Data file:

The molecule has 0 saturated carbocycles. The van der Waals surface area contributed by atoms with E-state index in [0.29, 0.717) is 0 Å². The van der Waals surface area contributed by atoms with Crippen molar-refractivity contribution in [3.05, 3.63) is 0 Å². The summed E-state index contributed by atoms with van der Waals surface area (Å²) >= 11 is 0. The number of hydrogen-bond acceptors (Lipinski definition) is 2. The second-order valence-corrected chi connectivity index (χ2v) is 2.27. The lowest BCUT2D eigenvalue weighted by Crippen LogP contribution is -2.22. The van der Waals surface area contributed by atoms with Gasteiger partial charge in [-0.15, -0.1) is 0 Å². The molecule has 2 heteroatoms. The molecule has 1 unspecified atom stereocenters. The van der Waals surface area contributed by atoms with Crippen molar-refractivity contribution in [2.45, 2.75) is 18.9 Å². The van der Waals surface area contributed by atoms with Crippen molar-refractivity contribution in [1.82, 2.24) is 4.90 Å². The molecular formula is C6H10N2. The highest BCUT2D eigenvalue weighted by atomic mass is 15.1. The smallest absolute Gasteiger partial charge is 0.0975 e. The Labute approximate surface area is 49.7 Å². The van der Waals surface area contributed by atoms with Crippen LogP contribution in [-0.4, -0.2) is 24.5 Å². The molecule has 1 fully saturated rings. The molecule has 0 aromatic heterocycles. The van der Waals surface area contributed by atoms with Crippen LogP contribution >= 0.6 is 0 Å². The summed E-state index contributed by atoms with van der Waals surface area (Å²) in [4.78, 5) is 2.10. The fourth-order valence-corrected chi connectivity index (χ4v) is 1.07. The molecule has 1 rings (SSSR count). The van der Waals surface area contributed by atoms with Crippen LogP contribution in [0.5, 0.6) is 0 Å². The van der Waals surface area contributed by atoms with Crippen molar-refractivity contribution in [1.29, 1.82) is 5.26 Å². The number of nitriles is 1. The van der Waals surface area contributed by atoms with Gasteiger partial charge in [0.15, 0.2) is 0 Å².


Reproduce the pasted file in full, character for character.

The molecule has 0 saturated carbocycles. The van der Waals surface area contributed by atoms with E-state index in [0.29, 0.717) is 0 Å². The van der Waals surface area contributed by atoms with Crippen molar-refractivity contribution in [3.05, 3.63) is 0 Å². The summed E-state index contributed by atoms with van der Waals surface area (Å²) >= 11 is 0. The number of hydrogen-bond acceptors (Lipinski definition) is 2. The second-order valence-corrected chi connectivity index (χ2v) is 2.27. The lowest BCUT2D eigenvalue weighted by Crippen LogP contribution is -2.22. The van der Waals surface area contributed by atoms with Gasteiger partial charge in [-0.15, -0.1) is 0 Å². The molecule has 2 heteroatoms. The molecule has 1 unspecified atom stereocenters. The van der Waals surface area contributed by atoms with Crippen molar-refractivity contribution in [2.45, 2.75) is 18.9 Å². The van der Waals surface area contributed by atoms with Crippen molar-refractivity contribution in [1.82, 2.24) is 4.90 Å². The molecular formula is C6H10N2. The highest BCUT2D eigenvalue weighted by atomic mass is 15.1. The smallest absolute Gasteiger partial charge is 0.0975 e. The Labute approximate surface area is 49.7 Å². The van der Waals surface area contributed by atoms with Crippen LogP contribution in [-0.4, -0.2) is 24.5 Å². The molecule has 1 fully saturated rings. The molecule has 0 aromatic heterocycles. The van der Waals surface area contributed by atoms with Crippen LogP contribution >= 0.6 is 0 Å². The summed E-state index contributed by atoms with van der Waals surface area (Å²) in [4.78, 5) is 2.10. The fourth-order valence-corrected chi connectivity index (χ4v) is 1.07. The molecule has 1 rings (SSSR count). The van der Waals surface area contributed by atoms with Crippen LogP contribution in [0.5, 0.6) is 0 Å². The van der Waals surface area contributed by atoms with Crippen molar-refractivity contribution in [1.29, 1.82) is 5.26 Å². The number of nitriles is 1. The van der Waals surface area contributed by atoms with Gasteiger partial charge in [0.15, 0.2) is 0 Å².